Back in college (you can now officially take a guess at my age) I had a Rockwell 63r scientific calculator and it was the coolest thing on the planet. It had large colorful concave keys (not those little chiclet keys like all the TI calculators), a really large readout for the time, an upscale hard side leatherette case that even had a pocket in the back for the booklet with a belt loop and that really cool Rockwell logo printed right on the front.
Here is a picture of a Rockwell 63r with it’s case, booklet of helpful formulas and that fantastic keyboard with the really cool logo in the upper left.
I used this calculator to death in college. I remember having nightmares of getting to a math test and finding that I had forgot to charge up the calculator the night before ( and taking the test in my underwear with a basket of fruit on my head but that’s another story.)
My friends in college upgraded from LCD to LED calculators and then TI programmable calculator but I stubbornly stuck with my 63r and it’s nice big concave keys and massive heft. It was the bomb and it was cool!
But, alas, somewhere in college it passed away. The keyboard started to have dead keys and the display went flaky. I was devastated, I was heart broken, it was like an old friend past away. Well not really, I quickly replaced it with a Radio Shack LCD calculator (which I still have and use to this day) and prepared for the next probabilities and statistics test. Looking back I think it was the bad solders from the keyboard to the main board that did it in (more of that later).
Anyway, One day while wasting time on eBay I came across a Rockwell 63r. I thought to myself, ‘Isn’t that the calculator you had in college?’ and ‘I gotta have it.’ because everyone needs a 30 year old calculator to do, something with. As it turns out I ended up with three 63r type calculators.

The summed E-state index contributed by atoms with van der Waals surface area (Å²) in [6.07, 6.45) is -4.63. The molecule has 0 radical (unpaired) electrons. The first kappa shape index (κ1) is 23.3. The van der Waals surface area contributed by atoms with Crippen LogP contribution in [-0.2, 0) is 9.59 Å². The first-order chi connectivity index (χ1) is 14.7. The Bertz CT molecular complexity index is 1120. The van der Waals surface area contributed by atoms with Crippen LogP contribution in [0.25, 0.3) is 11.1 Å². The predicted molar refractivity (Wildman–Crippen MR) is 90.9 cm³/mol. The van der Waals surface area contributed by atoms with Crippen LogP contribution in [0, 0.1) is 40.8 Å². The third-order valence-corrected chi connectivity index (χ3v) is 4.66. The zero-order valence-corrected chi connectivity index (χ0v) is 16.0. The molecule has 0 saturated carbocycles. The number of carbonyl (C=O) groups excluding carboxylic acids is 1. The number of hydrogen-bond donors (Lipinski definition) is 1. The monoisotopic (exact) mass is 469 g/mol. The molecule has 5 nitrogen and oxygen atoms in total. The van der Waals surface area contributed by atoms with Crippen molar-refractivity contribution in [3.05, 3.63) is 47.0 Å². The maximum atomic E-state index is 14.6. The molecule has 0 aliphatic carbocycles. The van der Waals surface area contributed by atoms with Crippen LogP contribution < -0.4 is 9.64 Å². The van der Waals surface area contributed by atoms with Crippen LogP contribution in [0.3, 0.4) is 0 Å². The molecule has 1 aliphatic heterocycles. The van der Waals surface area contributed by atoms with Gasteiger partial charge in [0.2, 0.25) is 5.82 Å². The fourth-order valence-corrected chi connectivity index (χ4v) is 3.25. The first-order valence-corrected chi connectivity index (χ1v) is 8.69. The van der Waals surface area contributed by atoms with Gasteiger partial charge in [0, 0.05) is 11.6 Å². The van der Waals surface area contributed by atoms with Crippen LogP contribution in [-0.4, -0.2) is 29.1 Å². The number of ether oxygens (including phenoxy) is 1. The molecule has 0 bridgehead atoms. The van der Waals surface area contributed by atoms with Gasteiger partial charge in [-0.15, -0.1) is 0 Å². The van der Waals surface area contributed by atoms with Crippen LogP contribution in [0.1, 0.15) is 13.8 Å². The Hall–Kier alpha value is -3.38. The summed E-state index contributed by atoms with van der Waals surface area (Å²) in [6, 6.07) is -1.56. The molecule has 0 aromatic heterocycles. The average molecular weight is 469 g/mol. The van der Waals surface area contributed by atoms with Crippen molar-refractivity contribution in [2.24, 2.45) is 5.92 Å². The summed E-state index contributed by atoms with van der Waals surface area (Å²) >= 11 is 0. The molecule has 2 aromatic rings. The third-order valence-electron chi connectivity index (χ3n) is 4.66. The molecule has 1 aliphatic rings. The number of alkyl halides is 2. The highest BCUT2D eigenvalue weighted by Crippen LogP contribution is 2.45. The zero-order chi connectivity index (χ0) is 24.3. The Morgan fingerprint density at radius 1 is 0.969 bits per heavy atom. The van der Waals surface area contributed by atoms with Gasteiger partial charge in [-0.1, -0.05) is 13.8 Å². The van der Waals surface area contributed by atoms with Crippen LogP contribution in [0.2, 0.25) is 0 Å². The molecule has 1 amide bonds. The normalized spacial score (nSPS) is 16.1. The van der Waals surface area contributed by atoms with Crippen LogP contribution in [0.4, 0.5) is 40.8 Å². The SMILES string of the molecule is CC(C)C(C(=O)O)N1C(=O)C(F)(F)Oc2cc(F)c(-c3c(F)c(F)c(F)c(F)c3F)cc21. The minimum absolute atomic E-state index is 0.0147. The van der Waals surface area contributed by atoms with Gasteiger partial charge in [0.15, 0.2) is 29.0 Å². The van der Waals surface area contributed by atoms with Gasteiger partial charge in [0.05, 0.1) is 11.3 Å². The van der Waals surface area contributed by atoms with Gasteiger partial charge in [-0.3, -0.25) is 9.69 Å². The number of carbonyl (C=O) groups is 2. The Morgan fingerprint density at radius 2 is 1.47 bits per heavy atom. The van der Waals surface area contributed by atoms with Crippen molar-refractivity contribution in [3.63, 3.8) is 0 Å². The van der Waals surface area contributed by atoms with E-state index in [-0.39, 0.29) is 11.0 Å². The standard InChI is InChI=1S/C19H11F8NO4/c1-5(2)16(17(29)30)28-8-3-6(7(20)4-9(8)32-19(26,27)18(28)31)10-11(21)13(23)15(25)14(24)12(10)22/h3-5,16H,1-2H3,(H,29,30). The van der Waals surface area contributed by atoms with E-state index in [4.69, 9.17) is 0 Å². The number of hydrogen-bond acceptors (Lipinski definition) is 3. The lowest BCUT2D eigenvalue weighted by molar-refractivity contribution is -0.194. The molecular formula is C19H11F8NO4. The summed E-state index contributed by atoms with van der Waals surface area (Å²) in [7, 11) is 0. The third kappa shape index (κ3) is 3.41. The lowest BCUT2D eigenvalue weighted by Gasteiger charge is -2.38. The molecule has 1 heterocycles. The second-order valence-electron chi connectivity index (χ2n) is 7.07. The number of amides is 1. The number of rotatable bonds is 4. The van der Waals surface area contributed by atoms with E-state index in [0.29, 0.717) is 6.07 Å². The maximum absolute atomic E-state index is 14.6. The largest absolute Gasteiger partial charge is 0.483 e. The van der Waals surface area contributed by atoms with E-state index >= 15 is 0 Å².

The first 63r I got was the later flat button (center) kind which was not exactly like the one I had (I had the better concave button model) but it was close enough. The second I purchased was clone sold by Radio Shack, officially the EC-490 (right). Later, I finally found one like I owned, the 63r with concave keys (left).
The first one I got, the standard keys version, when I received it the thing didn’t work and had no charger. So I opened it up to see what I could do with it. Found the screws were under the adhesive feet.
Here are some pictures of the ‘innerds’.
The first thing I noticed was the device had three rechargeable batteries that were obviously dead. Since I didn’t have a charger for the 63r I replaced the rechargeable batteries with three long life alkaline batteries. The rechargeable batteries where soldered and taped together so I did the same with the alkaline batteries. I soldered two strips to the batteries to connect them in series. (If you ever try this use a low heat so as not to damage the batteries). Below is my handy work.
You can kinda make out the copper wires between the + and – of the batteries. If you are wondering, the alkaline batteries last a little over a year with average use.
So I put the calculator back together and found that the 63r sorta but not really worked. The keys worked erratically at best. I opened it up again.
Left is the main board. From top to bottom: Tube LED readout, processor, socket for plugging in the keyboard and, I think, a capacitor for the tube LED.
To the right is the bottom of the keyboard and the pins, from the keyboard, that the main board plugs into. As you can see, the pins had an issue. The design had the pins to the keyboard being held in place on it’s board with some very loose and poor solders.
Here is a closer shot.
Several of the pin connectors had came un-soldered over time due to general use. I re-soldered the pins to the board and tried again. Now the display started to have issues. I fiddled with it some more but quickly discovered this wasn’t something I could fix and went about find another 63r I could use for parts. As it turned out I found two. The concave key version and the Radio Shack version. I bashed them together to get two of the three working (the Radio Shack is a goner).
Here is the concave with it’s case, booklet and caution pamphlets.
I actually use this calculator from time to time at my desk. It beats having to use my phone and it’s imaginary buttons for calculations.